Poly(3-hydroxybutyrate) (PHB) is a synthetic particular polymer and member of the polyhydroxyalkanoate family. It is bacterially derived copolymer produced by fermentation of sugars, lipids, and other functional groups.[9] PHB have valid mechanical properties for fabrication of neural scaffolds. It is also known to have good biocompatibility, and its degradation behavior (resistant to hydrolytic degradation) matches better for long duration treatment strategies of tissues like the nerve.[10]

Synthetic polymers with their hydrophobic properties were not employed alone in producing neural scaffold. So by incorporation of natural polymers could improve the biocompatibility and biodegradability of the electrospun scaffolds. One of the most effective methods to develop novel scaffold is alloying of synthetic and natural polymers that can promote cell adhesion and the degradation rate.

Chitosan (CTS) as natural polymer, usually derived from shells of crustaceans own features such as biocompatibility and nonmalignant degradation products but have poor mechanical properties and fast degradation rate. CTS is a natural polymer provides a microenvironment with desirable physicochemical properties that promote cell growth and attachment for the reason of owing structure similar to glycosaminoglycan (a serious component of the natural extracellular matrix [ECM]).[7],[11]

Recently, a random electrospun PHB/CTS alloy was fabricated which is produced a hydrophilic fibrous scaffolds with higher mass loss rates for cartilage tissue engineering application.[12]

One of the advanced methods for fabrication fibrous scaffold with desired fiber diameter and alignment is electrospinning. In this process, polymer solutions convert to the uniform fibers with nanometer-scale diameters using electric force. Solution properties, distance between needle and collector, apparatus parameter, ambient condition effect on morphology and architecture of scaffold produced by electrospinning.[8],[13]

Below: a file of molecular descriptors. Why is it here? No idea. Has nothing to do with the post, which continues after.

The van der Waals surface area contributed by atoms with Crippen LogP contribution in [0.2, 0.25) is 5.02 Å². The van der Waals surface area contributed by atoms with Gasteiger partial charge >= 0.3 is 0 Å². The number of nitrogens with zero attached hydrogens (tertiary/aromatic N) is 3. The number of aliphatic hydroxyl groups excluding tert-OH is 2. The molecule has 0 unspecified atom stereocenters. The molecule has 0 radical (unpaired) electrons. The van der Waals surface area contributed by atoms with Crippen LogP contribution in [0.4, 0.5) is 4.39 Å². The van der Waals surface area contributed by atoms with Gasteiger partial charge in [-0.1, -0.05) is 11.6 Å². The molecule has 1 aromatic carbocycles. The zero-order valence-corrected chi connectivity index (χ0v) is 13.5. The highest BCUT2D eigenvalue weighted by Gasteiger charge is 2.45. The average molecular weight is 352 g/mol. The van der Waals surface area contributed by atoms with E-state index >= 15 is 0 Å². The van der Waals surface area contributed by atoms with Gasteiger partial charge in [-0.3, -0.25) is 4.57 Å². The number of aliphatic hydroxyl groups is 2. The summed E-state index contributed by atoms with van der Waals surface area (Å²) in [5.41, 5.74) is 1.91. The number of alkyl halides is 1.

In addition to general requirements for scaffold used in tissue engineering such as biocompatibility and biodegradability, neural scaffold should have other necessary properties. The effective feature of fibrous scaffold fabricated by electrospinning cause cell attachment and outgrowth is the orientation of fibers. According to contact guidance theory the ability of cell for migrating depend on chemical, morphology and/or mechanical properties of the surface. Therefore, the suitable substrate for nutrition outgrowth is aligned fibers.[1],[2],[3],[4],[5]

For neural tissue engineering studies, aligned fibrous scaffold-like polycaprolactone (PCL)-gelatin, PCL-collagen, polyhydroxybutyrate-co-valerate (PHBV)/collagen, poly (L-lactic acid), and poly lactic-co-glycolic acid/gelatin fabricated and they promoted nerve cells adhesion and outgrowth compared to random fibers.[2],[5],[6],[14],[15]

In this study, we fabricated a scaffold with PHB and CTS in two different ratios of 85:15 and 80:20 by electrospinning to provide aligned and random fibrous scaffold. The morphology, mechanical, chemical, and physical properties of random and aligned electrospun PHB and PHB/CTS fibrous scaffold were assessed and their result compared with each other.

  Materials and Methods Top

Sample preparation

PHB powder (molecular weight [MW] =300,000; CAS number = 3-00-26063) was prepared from Sigma-Aldrich, USA. Medium MW CTS with deacetylation degree of 75%–85% and trifluoroacetic acid (TFA) with 99% purity were also purchased from Sigma-Aldrich, USA.

Nine percent (w/v) of PHB was dissolved in TFA (Sigma-Aldrich, USA) and stirred for 1 h. Then, CTS with a ratio of 15% and 20% (w/v) was added to PHB. For electrospinning of aligned and random PHB and PHB/CTS solution, 1 ml of the solution was placed in a 1 ml syringe connected to a blunt-end 21-gauge needle (21 kV) voltage was applied to the tip of the needle of syringe. Random nanofibers were electrospun on a collector covered with aluminum foil; but to produce aligned nanofibers, a rotating disc with 1500 rpm rotating speed and the needle tip distance from a collector with 20 cm, was used. Solutions were fed at a constant feed rate of 1 ml/h using a syringe pump (KD Scientific, Inc., Holliston, MA, USA). Subsequently, the fibers were vacuum dried to remove any residual solvent and used for further experiments.